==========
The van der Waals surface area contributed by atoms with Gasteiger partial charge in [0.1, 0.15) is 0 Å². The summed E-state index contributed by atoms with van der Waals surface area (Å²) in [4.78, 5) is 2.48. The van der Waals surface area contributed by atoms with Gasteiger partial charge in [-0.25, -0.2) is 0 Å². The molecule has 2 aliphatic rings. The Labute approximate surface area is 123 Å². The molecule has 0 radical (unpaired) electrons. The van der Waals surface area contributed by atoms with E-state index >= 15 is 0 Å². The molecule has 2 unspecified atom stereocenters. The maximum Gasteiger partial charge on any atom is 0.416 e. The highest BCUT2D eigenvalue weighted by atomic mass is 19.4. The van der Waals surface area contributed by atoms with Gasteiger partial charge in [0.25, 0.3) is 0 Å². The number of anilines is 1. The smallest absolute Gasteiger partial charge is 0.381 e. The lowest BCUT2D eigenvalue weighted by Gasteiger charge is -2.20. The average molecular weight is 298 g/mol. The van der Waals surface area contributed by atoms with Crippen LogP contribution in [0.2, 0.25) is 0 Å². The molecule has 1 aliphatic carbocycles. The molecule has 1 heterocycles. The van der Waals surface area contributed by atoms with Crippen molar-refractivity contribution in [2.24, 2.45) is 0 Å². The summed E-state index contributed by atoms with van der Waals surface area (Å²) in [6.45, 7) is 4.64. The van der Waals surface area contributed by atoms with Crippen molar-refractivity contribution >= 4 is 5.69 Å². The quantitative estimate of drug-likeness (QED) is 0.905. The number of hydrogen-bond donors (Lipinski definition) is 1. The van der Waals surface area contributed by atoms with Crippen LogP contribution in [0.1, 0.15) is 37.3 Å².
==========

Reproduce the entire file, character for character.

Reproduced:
The van der Waals surface area contributed by atoms with Gasteiger partial charge in [0.1, 0.15) is 0 Å². The summed E-state index contributed by atoms with van der Waals surface area (Å²) in [4.78, 5) is 2.48. The van der Waals surface area contributed by atoms with Gasteiger partial charge in [-0.25, -0.2) is 0 Å². The molecule has 2 aliphatic rings. The Labute approximate surface area is 123 Å². The molecule has 0 radical (unpaired) electrons. The van der Waals surface area contributed by atoms with E-state index >= 15 is 0 Å². The molecule has 2 unspecified atom stereocenters. The maximum Gasteiger partial charge on any atom is 0.416 e. The highest BCUT2D eigenvalue weighted by atomic mass is 19.4. The van der Waals surface area contributed by atoms with Gasteiger partial charge in [0.25, 0.3) is 0 Å². The number of anilines is 1. The smallest absolute Gasteiger partial charge is 0.381 e. The lowest BCUT2D eigenvalue weighted by Gasteiger charge is -2.20. The average molecular weight is 298 g/mol. The van der Waals surface area contributed by atoms with Crippen LogP contribution in [0.2, 0.25) is 0 Å². The molecule has 1 aliphatic carbocycles. The molecule has 1 heterocycles. The van der Waals surface area contributed by atoms with Crippen molar-refractivity contribution in [2.24, 2.45) is 0 Å². The summed E-state index contributed by atoms with van der Waals surface area (Å²) in [6.45, 7) is 4.64. The van der Waals surface area contributed by atoms with Crippen molar-refractivity contribution >= 4 is 5.69 Å². The quantitative estimate of drug-likeness (QED) is 0.905. The number of hydrogen-bond donors (Lipinski definition) is 1. The van der Waals surface area contributed by atoms with Crippen LogP contribution in [0.1, 0.15) is 37.3 Å².